November 25, 2015
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By: EatingWell User
wOK bit mot outstanding I usually like EatingWell recipes, but something is lacking in this one. I followed it, but left out the sugar as I think the basalmic vinegar that I used adds enough sweetness. Perhaps the use of a chili garlic paste would help, but none of us liked it well enough to try again. Pros: Good, nourishing ingredients. Easy preparation Cons: Just not good enough to make again
April 12, 2015
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By: EatingWell User
Nice sauce, but I have a better, healthier way to make the tofu I actually made this dish with mushrooms instead of tofu, which worked well (my stomach just can't have that much bean), but I saw the comments about the tofu sticking to the pan -- I always had that problem as well with tofu, and coating it with cornstarch just made it worse. Now I always make tofu this way; it's best with extra-firm, but firm also works: 1. If the tofu is really dripping wet, give it a squeeze, but it's not really all that necessary. Chop the tofu into little cubes -- I cut the block 7 or 8 slices the short way, 5 the long way, 3 the remaining way. Drain/blot away any loose liquid (the less you have, the better). 2. Put them in one layer (best you can) in a hot NONSTICK pan. You can add a little cooking spray but you don't really need it if your pan is really nonstick. Then, with the heat on high, just let the water burn off -- and the tofu will begin to get a golden, slightly crisp crust, WITH NO OIL. This will take several minutes, depending on how wet the tofu is. During this time, deal with your other vegetables, rice, etc., and every couple of minutes, shake the tofu around the pan, and toss it so all the sides get brown. They should look a little like cubes of an omelet. At the most it will take 7 or 8 minutes. 3. (Optional) As the tofu cubes are getting brown, shake just a little soy sauce into the hot pan, and toss the tofu cubes in it. This soaks up flavor ,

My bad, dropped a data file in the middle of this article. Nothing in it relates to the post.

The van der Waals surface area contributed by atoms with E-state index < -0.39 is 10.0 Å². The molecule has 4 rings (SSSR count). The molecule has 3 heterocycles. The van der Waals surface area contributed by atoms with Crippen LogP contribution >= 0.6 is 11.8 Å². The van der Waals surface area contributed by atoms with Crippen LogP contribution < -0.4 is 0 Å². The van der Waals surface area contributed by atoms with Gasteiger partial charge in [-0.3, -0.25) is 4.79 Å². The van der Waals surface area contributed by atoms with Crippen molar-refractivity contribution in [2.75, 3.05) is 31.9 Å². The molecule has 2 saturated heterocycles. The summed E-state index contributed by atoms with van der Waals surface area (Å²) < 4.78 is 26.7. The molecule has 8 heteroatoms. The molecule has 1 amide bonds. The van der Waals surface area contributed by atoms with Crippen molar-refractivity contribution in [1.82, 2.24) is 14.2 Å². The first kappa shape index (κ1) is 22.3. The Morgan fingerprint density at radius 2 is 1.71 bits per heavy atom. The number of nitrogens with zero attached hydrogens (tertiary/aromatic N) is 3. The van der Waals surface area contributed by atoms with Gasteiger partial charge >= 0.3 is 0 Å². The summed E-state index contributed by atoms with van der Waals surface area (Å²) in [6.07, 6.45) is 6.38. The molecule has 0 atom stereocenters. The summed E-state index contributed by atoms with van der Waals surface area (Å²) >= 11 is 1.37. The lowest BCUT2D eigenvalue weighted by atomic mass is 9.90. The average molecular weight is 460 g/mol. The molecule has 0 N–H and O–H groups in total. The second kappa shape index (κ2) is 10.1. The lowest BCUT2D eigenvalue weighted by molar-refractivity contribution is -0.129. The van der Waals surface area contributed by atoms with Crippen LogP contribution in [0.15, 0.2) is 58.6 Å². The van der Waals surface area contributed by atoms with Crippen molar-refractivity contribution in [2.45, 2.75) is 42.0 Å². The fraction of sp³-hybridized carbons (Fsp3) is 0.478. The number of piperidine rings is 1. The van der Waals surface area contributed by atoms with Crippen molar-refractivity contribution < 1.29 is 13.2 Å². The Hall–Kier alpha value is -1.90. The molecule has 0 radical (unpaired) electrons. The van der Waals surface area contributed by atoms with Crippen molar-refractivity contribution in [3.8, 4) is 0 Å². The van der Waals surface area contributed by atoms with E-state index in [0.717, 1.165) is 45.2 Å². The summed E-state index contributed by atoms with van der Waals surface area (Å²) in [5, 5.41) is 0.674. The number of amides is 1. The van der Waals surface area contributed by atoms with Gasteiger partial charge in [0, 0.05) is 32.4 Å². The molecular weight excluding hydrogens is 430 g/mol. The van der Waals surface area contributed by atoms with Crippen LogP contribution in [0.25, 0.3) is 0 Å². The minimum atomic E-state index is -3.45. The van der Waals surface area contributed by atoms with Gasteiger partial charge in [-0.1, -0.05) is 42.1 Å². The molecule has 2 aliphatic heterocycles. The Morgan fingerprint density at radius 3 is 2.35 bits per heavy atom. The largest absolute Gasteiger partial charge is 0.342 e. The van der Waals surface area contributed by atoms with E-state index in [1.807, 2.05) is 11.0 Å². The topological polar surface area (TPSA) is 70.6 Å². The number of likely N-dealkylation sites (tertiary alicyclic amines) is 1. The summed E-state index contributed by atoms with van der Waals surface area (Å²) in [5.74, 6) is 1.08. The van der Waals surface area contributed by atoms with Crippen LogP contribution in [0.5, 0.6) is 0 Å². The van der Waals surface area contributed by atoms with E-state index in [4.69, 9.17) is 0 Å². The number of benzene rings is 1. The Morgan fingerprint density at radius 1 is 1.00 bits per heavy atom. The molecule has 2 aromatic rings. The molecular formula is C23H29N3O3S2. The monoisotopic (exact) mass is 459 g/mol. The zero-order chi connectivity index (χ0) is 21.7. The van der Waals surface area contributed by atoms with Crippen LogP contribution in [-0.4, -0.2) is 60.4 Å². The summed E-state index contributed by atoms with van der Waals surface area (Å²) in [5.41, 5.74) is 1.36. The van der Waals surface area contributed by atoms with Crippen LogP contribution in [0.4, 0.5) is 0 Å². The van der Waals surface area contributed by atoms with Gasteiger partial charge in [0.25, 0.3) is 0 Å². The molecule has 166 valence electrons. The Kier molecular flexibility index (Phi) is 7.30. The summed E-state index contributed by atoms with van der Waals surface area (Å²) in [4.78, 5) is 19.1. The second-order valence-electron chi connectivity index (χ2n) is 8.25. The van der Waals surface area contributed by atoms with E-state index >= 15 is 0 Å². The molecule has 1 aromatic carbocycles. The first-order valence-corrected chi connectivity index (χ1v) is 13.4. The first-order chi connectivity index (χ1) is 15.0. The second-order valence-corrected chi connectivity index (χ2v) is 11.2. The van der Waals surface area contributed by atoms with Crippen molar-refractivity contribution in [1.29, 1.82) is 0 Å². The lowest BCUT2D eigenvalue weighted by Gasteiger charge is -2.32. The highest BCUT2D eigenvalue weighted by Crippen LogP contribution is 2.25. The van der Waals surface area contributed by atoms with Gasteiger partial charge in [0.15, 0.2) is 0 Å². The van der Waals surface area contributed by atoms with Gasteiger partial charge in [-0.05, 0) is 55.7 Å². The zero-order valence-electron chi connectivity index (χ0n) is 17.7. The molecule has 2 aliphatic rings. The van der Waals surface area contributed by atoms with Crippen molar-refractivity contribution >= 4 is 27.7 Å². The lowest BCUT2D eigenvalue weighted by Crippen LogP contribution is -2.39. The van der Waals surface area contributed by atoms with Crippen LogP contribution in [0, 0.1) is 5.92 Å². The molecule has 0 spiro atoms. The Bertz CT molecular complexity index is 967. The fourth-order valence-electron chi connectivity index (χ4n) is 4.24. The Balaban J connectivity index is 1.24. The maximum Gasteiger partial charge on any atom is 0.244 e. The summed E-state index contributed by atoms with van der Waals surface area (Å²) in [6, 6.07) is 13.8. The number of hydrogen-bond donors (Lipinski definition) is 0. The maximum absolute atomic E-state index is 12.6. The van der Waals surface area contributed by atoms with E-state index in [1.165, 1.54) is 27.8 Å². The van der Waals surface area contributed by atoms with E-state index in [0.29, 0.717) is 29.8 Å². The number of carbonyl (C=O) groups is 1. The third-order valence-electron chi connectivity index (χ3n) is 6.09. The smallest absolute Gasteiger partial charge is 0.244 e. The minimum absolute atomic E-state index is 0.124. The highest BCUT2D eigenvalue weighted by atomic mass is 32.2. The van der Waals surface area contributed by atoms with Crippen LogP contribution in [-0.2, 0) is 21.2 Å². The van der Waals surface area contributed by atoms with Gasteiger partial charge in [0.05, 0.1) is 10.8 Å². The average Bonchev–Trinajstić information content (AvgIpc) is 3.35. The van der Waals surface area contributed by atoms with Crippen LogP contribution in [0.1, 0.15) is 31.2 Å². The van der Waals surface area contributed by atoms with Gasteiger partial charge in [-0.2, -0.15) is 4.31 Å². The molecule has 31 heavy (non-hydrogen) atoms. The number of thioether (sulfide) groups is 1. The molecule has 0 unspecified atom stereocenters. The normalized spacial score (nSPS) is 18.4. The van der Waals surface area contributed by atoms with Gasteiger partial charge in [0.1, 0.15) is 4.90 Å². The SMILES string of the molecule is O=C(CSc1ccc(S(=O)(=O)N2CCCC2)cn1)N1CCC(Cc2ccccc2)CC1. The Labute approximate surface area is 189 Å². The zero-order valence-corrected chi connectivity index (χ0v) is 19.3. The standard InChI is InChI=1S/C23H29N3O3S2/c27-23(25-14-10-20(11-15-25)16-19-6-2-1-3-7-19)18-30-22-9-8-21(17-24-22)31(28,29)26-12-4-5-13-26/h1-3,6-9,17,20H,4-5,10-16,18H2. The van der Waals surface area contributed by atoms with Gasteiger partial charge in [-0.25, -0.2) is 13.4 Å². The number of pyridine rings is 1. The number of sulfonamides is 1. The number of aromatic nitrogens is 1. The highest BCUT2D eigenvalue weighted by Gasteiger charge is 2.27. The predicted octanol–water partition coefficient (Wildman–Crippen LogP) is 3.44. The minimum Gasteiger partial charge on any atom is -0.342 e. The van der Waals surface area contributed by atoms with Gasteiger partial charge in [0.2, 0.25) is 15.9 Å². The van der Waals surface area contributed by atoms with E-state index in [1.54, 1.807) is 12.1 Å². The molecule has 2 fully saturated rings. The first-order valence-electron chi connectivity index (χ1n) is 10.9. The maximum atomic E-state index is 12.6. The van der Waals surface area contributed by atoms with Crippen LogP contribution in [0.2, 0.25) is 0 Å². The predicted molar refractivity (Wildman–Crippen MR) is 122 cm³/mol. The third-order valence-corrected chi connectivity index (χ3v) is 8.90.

April 05, 2015
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By: andria.m
Too sweet This could be tasty but next time I will use 1/2tsp or possibly no sugar at all. It was too sweet for me and it covered up the other flavors in the dish.
October 01, 2014
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By: EatingWell User
Wow! Love how this turned out. Next time I'd press the tofu before rolling it in cornstarch as the water made it stick a little. Pros: quick & easy
July 15, 2014
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By: EatingWell User
Very good & super quick Just made this (halved) for dinner tonight, over with brown rice. Very tasty! Will definitely make again. Used the low amount of the cayenne -- and it was right at our heat tolerance level. I think next time we may add water chestnuts, carrots, and sprinkle with a few peanuts. SO GOOD!! Pros: healthy, tasty, quick Cons: um....
April 05, 2014
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By: Mary
Great Recipe I made this for the first time for dinner tonight and served it with brown rice. It was very good, but next I would use a little less soy sauce as it was a little salty. Also, I would use a non-stick skillet or wok. Over all it is a good recipe. Pros: healthy, quick, easy Cons: a little salty
February 24, 2014
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By: EatingWell User
I made a few changes accidentally and it was still delicious. I used tofu that I had coated with garam masala for a different recipe, and that definitely added some spice. I subbed garlic-ginger paste for the garlic and ginger, and tomato powder for the paste. A delicous dish of bold flavors that still does not overpower the beans. Next time I think I'll add some button mushrooms and/or red pepper strips.